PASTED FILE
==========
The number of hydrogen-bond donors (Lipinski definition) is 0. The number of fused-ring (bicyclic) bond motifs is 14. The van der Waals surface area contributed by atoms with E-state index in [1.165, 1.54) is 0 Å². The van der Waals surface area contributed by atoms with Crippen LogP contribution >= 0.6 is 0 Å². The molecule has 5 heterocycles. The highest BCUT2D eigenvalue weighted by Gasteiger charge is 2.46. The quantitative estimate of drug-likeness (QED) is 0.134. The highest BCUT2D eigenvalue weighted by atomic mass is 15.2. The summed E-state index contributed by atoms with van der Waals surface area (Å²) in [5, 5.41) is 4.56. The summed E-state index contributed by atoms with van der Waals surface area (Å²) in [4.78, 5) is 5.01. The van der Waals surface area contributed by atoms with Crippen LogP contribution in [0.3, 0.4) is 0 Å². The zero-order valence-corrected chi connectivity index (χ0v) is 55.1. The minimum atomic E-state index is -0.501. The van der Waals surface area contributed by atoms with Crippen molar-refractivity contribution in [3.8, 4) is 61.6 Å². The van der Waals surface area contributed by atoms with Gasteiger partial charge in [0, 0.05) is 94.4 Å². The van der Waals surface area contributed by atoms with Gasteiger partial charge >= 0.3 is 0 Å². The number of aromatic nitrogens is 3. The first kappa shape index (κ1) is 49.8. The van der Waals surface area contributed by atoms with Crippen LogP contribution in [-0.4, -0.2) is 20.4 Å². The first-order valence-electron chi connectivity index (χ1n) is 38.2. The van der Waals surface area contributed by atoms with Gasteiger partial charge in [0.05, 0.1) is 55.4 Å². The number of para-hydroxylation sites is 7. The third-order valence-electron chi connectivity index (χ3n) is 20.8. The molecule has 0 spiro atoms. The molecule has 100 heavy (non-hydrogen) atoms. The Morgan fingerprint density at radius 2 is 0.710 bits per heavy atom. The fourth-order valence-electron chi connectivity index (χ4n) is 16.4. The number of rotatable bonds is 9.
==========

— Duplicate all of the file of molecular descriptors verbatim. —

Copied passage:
The number of hydrogen-bond donors (Lipinski definition) is 0. The number of fused-ring (bicyclic) bond motifs is 14. The van der Waals surface area contributed by atoms with E-state index in [1.165, 1.54) is 0 Å². The van der Waals surface area contributed by atoms with Crippen LogP contribution >= 0.6 is 0 Å². The molecule has 5 heterocycles. The highest BCUT2D eigenvalue weighted by Gasteiger charge is 2.46. The quantitative estimate of drug-likeness (QED) is 0.134. The highest BCUT2D eigenvalue weighted by atomic mass is 15.2. The summed E-state index contributed by atoms with van der Waals surface area (Å²) in [5, 5.41) is 4.56. The summed E-state index contributed by atoms with van der Waals surface area (Å²) in [4.78, 5) is 5.01. The van der Waals surface area contributed by atoms with Crippen LogP contribution in [0.3, 0.4) is 0 Å². The zero-order valence-corrected chi connectivity index (χ0v) is 55.1. The minimum atomic E-state index is -0.501. The van der Waals surface area contributed by atoms with Crippen molar-refractivity contribution in [3.8, 4) is 61.6 Å². The van der Waals surface area contributed by atoms with Gasteiger partial charge in [0, 0.05) is 94.4 Å². The van der Waals surface area contributed by atoms with Gasteiger partial charge >= 0.3 is 0 Å². The number of aromatic nitrogens is 3. The first kappa shape index (κ1) is 49.8. The van der Waals surface area contributed by atoms with Crippen LogP contribution in [-0.4, -0.2) is 20.4 Å². The first-order valence-electron chi connectivity index (χ1n) is 38.2. The van der Waals surface area contributed by atoms with Gasteiger partial charge in [0.05, 0.1) is 55.4 Å². The number of para-hydroxylation sites is 7. The third-order valence-electron chi connectivity index (χ3n) is 20.8. The molecule has 0 spiro atoms. The molecule has 100 heavy (non-hydrogen) atoms. The Morgan fingerprint density at radius 2 is 0.710 bits per heavy atom. The fourth-order valence-electron chi connectivity index (χ4n) is 16.4. The number of rotatable bonds is 9.